Five Conversations Every Doctor Eventually Needs To Have With Their Patients
Whether you’re a first-year medical student, a resident, or a veteran physician, one thing that hallmarks every stage of a doctor’s career is dealing with patients. A big part of this comes down to assuaging fears and answering questions in a way that reassures your patients.
And as any doctor can probably tell you, given enough time in the field, you’re apt to come up against the same problems, ridiculous expectations, and silly questions. This is part and parcel to the job; but, can all change when certain boundaries are crossed and in turn create a power imbalance between the physician and the patient. More often than not, this necessitates open dialogue.
Dealing with the rigors of a doctor means you routinely need to take a clinical approach. For someone who doesn’t have the context of having to make life and death decisions on a daily basis, this can often come off as being aloof or cold. If you find this becoming a trend, it may require stepping back and empathising with the patient to a great degree, or reassuring that you do care. Humility is key and can often repair a broken doctor-patient relationship.
Personal vs. Private
There is this odd expectation that doctors are 24/7 hour machines. Being able to separate your life in the hospital from your private life is essential, and sometimes it’s easy for even doctors to remember this when their patients are very demanding. Setting clear boundaries in terms of what you can and can’t do can go a long way towards clarifying your role. Don’t be afraid to be firm.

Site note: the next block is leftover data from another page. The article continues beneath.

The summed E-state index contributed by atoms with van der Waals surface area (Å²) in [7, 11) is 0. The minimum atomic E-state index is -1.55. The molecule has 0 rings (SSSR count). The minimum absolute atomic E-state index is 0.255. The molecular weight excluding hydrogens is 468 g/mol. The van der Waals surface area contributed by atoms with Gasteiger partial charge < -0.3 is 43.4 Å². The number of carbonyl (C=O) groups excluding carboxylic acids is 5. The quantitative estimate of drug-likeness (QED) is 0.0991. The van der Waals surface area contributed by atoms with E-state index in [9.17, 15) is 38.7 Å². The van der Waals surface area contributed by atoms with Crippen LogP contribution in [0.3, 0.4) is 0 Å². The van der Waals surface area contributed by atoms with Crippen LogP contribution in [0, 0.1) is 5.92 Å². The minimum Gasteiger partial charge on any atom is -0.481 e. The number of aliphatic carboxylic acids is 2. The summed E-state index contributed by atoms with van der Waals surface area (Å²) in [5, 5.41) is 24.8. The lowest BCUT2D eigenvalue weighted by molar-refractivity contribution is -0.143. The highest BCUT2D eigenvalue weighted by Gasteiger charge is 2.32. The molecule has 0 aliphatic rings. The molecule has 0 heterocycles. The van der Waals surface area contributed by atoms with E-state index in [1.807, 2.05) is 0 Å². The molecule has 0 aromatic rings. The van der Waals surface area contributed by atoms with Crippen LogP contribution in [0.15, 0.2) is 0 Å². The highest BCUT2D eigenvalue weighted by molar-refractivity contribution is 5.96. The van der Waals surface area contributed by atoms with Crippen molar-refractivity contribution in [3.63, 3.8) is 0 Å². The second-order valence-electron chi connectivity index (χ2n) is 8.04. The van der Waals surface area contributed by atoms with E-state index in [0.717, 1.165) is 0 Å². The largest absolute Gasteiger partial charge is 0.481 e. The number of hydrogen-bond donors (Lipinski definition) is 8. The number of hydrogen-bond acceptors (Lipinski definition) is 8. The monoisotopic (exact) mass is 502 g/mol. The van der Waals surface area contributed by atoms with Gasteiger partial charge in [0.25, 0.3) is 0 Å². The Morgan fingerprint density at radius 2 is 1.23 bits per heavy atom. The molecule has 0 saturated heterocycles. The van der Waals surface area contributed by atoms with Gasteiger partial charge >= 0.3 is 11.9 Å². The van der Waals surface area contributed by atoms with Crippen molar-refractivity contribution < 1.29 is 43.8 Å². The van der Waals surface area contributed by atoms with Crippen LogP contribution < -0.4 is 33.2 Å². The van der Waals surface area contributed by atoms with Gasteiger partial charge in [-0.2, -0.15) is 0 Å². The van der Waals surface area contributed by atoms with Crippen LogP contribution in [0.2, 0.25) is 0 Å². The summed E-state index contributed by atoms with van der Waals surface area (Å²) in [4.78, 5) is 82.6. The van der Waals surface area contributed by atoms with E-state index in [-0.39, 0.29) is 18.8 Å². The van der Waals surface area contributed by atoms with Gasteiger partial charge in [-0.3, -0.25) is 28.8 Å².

With the Internet and sites such as WebMD, many patients come with preconceptions about their condition and may even try to correct you or diagnose themselves. This could be for any number of reasons, including embarrassment about a condition or being in denial. A lot of compassion and patience can help ease them into acknowledging their symptoms and building trust.
In the same vein, having a degree of transparency between physician and patient is crucial, but it isn’t always easy. Your patient may not be up front about taking medication as prescribed, and as a doctor you may feel uncomfortable giving honest appraisal and medical advice (for example, telling a patient they need to lose weight). Establishing rapport and being concrete in your descriptions and diagnosis is therefore essential – even from the onset!
As a minority or a woman, this is an unfortunate reality. Some patients may question your competence, refuse to take advice, and act belligerently because you don’t fit their “ideal” of a doctor. This can be one of the most trying conflicts for a physician and may even require a deferral to upper management – but where possible, a candid conversation with the patient about their views and the impact it has on you can sometimes salvage the relationship.
Just as there is no perfect patient, there are no perfect doctors. At times, you may find yourself being held to impossible standards but the most important work you can do is to balance striving to meet these expectations and being honest with informing patients, and colleagues alike, of your limitations.